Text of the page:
This is the story of Orpheus, of course, and opera was basically founded on this myth. Yet, ballet had seldom tackled the tale. Volkoff set and rehearsed Mon-Ka-Ta in Toronto during a record-breaking heat wave, then tapped his backers for funds to take the dance by steamer and train to the 1936 Olympics in Berlin. He believed that to establish himself in Canada, he needed to succeed abroad, even if that meant visiting Nazi Germany. Well after the event, Volkoff fibbed about winning a coveted prize in the international dance competition there, but actually Volkoff had greater success in Berlin dancing a role he had learned back in Moscow: The Red Poppy, a Soviet ballet in a light propagandistic style. The performance of Mon-Ka-Ta went largely unnoticed.
The bulk of the dances he created in his studio near the corner of Bloor and Yonge Streets came from his past, but often he proved overeager to claim some Canadian content in ways that seem cringe-worthy today. In the late 1940s, for example, he created The Red Ear of Corn to a score by John Weinzweig that included a tom-tom-drum tribal dance. The ballet met with greater success than Mon-Ka-Ta, and Volkoff thought the time ripe to establish a national ballet company.
Yet, international aesthetics subsumed national styles after the Second World War. Influenced by George Balanchine in New York, Volkoff began to favour greater abstraction in his ballets. Neoclassicism was not a natural fit for his storytelling gifts, however, and he was bested by his English competition. In 1950, ballerina and choreographer Celia Franca arrived in Toronto from London. Sadler’s Wells, the ballet of the Commonwealth mother ship, had just been in town and dazzled local audiences. Franca plucked from Volkoff’s company some of his finest dancers and established the National Ballet of Canada in 1951. Volkoff imagined himself as its first artistic director, as did Gweneth Lloyd of the future Royal Winnipeg Ballet, but the indefatigable Franca took the helm. Nine years later, she and Betty Oliphant created the National Ballet School. The British beat Russia in the war to claim the ballet tradition in Canada, and Russian talent was welcomed only as subject to imperial rule. The Cold War victory left Volkoff, who derided the “English nanny” style of dancing, bitter.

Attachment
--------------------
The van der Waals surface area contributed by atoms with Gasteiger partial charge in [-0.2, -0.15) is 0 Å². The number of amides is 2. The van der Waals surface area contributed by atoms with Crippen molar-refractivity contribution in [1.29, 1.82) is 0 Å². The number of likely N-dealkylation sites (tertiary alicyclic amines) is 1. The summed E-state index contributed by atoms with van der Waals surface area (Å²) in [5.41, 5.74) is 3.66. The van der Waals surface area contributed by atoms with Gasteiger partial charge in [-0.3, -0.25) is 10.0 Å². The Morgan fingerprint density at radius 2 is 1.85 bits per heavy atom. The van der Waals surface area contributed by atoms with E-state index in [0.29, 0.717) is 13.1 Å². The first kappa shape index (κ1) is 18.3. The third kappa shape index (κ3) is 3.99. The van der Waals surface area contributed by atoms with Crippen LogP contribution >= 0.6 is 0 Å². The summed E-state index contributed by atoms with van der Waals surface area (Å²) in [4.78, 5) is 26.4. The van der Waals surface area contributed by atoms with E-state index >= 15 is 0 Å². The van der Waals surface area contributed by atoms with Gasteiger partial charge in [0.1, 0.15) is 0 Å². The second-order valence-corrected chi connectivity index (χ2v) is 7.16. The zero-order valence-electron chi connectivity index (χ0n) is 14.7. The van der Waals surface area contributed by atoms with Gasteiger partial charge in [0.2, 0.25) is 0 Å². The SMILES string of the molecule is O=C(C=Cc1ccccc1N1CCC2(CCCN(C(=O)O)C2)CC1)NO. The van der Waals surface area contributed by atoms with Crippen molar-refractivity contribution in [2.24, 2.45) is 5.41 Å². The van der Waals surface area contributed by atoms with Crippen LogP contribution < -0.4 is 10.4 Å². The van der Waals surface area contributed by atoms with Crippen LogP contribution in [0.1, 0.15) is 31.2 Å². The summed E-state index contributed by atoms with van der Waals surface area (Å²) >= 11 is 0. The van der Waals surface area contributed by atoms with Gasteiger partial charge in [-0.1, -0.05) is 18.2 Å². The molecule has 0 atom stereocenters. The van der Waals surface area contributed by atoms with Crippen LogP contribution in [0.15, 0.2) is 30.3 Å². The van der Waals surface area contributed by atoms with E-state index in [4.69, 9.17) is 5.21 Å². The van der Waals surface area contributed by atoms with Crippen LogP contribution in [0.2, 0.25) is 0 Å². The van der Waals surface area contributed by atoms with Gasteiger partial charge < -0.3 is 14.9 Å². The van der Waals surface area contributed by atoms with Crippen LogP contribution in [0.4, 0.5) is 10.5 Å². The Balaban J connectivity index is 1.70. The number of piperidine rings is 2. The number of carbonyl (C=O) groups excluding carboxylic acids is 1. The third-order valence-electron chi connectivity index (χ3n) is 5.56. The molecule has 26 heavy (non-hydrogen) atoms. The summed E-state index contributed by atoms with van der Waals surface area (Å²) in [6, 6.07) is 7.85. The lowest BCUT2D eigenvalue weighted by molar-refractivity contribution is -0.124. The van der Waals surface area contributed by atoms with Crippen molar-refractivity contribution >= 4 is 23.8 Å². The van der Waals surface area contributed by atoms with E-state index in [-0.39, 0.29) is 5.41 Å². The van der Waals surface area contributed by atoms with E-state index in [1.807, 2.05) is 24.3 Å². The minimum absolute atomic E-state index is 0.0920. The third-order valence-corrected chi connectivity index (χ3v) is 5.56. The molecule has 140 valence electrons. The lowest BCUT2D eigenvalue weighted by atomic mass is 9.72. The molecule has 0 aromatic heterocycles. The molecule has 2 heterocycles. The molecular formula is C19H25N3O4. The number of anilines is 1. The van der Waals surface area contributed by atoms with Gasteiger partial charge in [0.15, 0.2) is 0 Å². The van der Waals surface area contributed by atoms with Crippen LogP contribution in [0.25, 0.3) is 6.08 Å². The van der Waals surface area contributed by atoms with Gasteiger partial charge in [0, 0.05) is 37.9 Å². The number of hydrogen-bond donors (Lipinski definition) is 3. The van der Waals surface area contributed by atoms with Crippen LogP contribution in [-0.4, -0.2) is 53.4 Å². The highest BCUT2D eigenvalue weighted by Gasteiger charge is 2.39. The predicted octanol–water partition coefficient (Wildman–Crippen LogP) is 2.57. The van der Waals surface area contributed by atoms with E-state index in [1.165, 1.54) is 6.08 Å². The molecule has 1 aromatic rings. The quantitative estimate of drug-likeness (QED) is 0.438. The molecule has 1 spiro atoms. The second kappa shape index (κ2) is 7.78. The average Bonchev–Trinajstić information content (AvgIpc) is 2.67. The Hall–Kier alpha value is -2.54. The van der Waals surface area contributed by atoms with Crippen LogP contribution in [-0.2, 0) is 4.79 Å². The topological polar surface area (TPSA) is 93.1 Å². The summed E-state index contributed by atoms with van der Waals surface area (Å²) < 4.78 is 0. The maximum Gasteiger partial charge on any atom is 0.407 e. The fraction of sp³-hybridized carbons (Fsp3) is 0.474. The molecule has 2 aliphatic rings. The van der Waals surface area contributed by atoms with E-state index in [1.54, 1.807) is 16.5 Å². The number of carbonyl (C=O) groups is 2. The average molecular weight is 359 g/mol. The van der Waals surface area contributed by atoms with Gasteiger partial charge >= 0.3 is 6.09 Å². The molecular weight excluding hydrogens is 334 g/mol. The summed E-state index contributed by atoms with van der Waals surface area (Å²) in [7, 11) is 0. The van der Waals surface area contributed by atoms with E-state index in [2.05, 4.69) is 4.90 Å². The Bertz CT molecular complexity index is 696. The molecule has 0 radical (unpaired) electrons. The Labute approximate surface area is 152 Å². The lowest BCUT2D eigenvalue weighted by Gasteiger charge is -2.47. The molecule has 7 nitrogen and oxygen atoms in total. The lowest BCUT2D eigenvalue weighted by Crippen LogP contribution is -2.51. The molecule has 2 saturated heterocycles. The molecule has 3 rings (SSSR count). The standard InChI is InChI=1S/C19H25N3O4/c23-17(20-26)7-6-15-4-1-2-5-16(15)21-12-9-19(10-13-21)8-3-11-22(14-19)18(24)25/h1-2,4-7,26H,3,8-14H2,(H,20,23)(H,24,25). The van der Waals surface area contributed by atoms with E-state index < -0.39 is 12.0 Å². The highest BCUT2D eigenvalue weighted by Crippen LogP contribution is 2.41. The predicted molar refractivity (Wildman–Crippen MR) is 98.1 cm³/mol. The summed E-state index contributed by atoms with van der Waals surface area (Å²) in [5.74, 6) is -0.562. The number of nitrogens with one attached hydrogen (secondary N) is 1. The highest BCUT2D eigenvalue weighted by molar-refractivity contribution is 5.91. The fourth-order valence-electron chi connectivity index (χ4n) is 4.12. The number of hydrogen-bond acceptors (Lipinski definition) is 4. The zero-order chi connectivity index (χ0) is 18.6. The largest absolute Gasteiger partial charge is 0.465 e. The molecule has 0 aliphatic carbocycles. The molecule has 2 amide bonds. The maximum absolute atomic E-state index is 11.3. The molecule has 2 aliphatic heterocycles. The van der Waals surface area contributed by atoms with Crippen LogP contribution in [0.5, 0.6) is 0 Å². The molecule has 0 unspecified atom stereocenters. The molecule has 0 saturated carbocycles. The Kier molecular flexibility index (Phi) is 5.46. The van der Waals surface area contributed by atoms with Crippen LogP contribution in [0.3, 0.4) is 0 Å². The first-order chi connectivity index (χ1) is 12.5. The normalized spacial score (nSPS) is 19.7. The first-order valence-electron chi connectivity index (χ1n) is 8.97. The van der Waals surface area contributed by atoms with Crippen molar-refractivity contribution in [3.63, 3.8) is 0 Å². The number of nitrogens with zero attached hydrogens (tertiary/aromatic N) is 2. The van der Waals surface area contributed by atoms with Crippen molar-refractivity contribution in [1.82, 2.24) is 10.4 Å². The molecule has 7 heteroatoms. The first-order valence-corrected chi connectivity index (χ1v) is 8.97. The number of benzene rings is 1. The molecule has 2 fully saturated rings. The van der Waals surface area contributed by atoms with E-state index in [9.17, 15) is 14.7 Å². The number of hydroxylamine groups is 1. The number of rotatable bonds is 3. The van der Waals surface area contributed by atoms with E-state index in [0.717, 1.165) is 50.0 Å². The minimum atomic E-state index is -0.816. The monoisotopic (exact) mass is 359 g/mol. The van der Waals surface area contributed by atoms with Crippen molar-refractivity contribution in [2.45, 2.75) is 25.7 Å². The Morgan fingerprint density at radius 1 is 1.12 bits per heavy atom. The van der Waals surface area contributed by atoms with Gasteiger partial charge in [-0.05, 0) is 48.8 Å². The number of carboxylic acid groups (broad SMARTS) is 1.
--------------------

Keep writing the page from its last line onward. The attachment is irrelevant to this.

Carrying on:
He has peeved historians by fudging the details of his past, and few would or should forgive his reductive efforts at Canadiana. Still, one has to admire his efforts to make ballet dostupna shirokim massam, “broadly accessible to the masses.” In 1934, an overflow crowd of 5,500 at Toronto’s Varsity Stadium gathered to see one of his bric-à-brac entertainments. For Volkoff, this was what ballet in Canada, as elsewhere, should be, and it fuelled an interest in the art that spread from coast to coast, with the company in Winnipeg enjoying international acclaim, and Ballet BC gaining attention for its campaign to commission female choreographers.
Today, the National Ballet of Canada honours the Russian tradition of the story ballet, with occasional indulgences in the international style of abstraction. Principal dancers, including the former Bolshoi soloist Svetlana Lunkina, strive for perfection, to embody the divine. Yet, Volkoff seemed to think perfection overrated. The dances he devised tended to be rough-edged, off-balance, eccentric and under-rehearsed – everything traditional ballet endeavours not to be. He was a product of the cultural revolution in Russia, a free-for-all period of choreographic experiment, mixed with the admittedly awkward embrace of native Canadian cultures. That’s not a recipe for transcendence and his works will not be revived any time soon.
So the Russian tradition lives on in Canada. In 2011, the National Ballet of Canada commissioned Alexei Ratmansky, former artistic director of the Bolshoi, to choreograph Romeo and Juliet. His lovingly reviewed adaptation is polystylistic in its melding of character dancing, pantomime and textbook classical positions. Meanwhile, Canadian content – indigenous dance, local dancers or Canadian-born choreographers – is in short supply. Ballet may be an illogical art, seeking to defy the bounds of gravity and realities of the human form. And its tradition, here as elsewhere, seems increasingly illiberal. Volkoff left his mark; he received the Order of Canada. But venerating him as a founding father of Canadian ballet, especially as a cultural emissary from the Bolshoi, risks denigrating the diverse national and international energies that have long inspired audiences in the past and, it is to be hoped, into the future.
Simon Morrison is the author of Bolshoi Confidential: Secrets of the Russian Ballet from the Rule of the Tsars to Today (Knopf Canada), which arrives in bookstores Oct. 11.